If you are a U.S. citizen and the parent of a child born out of the United States, you will need to document your child’s U.S. citizenship with a Consular Report of Birth Abroad. This document is used in the United States like a certified copy of a birth certificate, and it is acceptable evidence of citizenship for obtaining a passport and entering school. Although the application forms and final documents are the same everywhere, our embassies and consulates have different procedures to get them. If you haven’t done so already, check your local post website to learn the local rules. Our Embassies and Consulates will need you to make an appointment for this service.
No matter where you apply, some things are the same in every country outside the United States. Here is what’s standard everywhere:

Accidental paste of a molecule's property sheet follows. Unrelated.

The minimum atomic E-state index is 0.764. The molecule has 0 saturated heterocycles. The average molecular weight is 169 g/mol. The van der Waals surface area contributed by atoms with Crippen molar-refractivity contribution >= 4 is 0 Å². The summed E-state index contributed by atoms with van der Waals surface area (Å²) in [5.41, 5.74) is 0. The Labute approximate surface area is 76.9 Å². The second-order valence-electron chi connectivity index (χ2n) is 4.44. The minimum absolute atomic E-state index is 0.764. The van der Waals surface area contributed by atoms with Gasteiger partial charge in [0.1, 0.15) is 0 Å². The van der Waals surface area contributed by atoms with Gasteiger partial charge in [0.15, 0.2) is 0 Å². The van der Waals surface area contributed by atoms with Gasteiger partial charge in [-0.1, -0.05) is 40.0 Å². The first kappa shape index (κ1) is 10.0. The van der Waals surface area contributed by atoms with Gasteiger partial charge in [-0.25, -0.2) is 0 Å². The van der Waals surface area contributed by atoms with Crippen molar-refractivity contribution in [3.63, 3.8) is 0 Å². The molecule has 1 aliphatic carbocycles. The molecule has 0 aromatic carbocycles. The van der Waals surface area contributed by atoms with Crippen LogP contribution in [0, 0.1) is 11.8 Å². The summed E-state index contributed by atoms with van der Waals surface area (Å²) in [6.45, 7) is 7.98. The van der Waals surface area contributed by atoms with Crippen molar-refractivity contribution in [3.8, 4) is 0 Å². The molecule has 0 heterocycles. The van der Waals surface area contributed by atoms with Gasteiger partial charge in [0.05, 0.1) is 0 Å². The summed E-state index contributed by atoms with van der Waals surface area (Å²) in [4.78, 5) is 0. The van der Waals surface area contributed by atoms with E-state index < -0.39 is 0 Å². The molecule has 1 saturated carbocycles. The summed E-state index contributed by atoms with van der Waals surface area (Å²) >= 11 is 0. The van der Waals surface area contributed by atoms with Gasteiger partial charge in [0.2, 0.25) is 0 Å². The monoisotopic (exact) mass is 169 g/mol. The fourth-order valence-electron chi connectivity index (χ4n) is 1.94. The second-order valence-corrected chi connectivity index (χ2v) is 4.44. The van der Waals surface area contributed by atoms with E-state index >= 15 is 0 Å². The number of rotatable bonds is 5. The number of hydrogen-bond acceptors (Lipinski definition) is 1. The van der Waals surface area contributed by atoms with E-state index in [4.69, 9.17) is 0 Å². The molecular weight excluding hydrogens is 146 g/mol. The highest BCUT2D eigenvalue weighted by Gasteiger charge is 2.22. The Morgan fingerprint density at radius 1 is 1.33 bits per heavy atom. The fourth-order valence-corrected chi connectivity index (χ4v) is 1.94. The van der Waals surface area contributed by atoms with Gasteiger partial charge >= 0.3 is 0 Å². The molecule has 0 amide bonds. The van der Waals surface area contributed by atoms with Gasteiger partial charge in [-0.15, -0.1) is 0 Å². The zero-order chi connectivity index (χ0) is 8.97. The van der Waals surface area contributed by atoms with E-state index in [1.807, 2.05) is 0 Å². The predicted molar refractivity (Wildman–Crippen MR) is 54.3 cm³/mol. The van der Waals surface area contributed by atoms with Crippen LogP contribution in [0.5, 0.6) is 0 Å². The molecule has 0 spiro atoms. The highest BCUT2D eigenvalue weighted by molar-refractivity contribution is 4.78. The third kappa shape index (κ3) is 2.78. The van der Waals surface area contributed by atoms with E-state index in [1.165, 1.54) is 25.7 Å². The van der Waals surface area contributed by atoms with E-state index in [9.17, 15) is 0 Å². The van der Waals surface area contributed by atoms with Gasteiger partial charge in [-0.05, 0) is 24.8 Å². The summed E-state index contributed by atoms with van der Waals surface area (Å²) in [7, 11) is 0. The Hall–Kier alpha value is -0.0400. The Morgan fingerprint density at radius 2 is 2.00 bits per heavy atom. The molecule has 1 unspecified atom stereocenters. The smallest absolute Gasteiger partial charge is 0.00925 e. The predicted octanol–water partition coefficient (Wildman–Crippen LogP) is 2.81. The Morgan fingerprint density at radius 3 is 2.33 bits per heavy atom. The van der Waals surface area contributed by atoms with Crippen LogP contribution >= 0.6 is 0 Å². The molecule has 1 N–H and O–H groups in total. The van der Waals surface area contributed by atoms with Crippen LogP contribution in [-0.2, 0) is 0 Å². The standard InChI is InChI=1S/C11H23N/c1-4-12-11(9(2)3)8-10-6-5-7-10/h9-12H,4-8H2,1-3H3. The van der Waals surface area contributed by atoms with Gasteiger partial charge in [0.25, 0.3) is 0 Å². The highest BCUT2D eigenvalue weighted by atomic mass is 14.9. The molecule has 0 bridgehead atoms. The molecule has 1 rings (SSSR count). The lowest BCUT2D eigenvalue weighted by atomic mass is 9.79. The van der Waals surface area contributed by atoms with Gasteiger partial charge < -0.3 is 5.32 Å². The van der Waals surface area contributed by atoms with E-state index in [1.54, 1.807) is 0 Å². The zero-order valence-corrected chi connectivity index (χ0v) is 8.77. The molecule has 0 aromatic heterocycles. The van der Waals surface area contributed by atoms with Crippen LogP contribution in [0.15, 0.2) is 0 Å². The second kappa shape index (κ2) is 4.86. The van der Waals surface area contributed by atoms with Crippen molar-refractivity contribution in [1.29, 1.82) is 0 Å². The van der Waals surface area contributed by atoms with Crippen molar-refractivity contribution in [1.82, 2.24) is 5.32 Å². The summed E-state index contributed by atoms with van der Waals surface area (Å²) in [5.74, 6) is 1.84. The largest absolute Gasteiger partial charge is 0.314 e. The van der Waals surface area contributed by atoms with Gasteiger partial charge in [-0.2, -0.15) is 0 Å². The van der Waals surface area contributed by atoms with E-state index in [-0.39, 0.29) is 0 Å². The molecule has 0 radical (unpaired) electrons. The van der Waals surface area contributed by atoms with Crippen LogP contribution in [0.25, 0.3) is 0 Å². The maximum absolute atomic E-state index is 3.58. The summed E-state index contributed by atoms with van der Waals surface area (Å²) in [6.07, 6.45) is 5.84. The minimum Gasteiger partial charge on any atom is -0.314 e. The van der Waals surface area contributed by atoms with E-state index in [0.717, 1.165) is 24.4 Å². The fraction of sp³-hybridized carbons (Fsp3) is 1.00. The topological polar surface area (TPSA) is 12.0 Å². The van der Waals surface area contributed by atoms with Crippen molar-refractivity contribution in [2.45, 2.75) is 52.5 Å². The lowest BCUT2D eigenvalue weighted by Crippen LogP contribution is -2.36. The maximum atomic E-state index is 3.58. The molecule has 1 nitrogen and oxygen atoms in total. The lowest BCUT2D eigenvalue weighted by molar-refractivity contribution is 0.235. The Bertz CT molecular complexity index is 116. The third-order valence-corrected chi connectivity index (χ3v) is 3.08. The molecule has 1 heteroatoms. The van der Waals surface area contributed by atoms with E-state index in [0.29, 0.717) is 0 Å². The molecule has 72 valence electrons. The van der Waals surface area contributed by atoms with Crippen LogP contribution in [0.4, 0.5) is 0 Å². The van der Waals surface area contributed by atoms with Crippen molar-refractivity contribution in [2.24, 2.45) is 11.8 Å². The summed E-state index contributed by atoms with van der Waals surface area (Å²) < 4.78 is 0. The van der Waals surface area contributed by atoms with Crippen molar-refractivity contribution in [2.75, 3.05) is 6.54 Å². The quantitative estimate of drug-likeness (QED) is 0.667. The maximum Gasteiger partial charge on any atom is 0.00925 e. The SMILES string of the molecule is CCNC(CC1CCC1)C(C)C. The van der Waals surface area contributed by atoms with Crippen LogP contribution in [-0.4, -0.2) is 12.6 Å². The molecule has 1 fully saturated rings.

You will use the same application form -(the DS-2029)- no matter where you apply for the "Consular Report of Birth Abroad (CRBA)." Here’s a link to the DS 2029 form: http://www.state.gov/documents/organization/156216.pdf
You will need all of the following:
Here is a link to the form: http://www.state.gov/documents/organization/126018.pdf
How long is long enough? That will depend on whether the parents are married, and whether one or both is a U.S. citizen. Learn more about transmitting citizenship here.
How you prove you were physically present will depend a lot on your situation. There is no one-size-fits-all answer. Some examples of acceptable evidence include school transcripts, old passports, income tax returns, utility bills in the name of the parent, employment records, military records, and or medical records. The more you can provide, the easier it will be for the consular officer to approve the CRBA.
We charge fees for this service. The current fee is $100.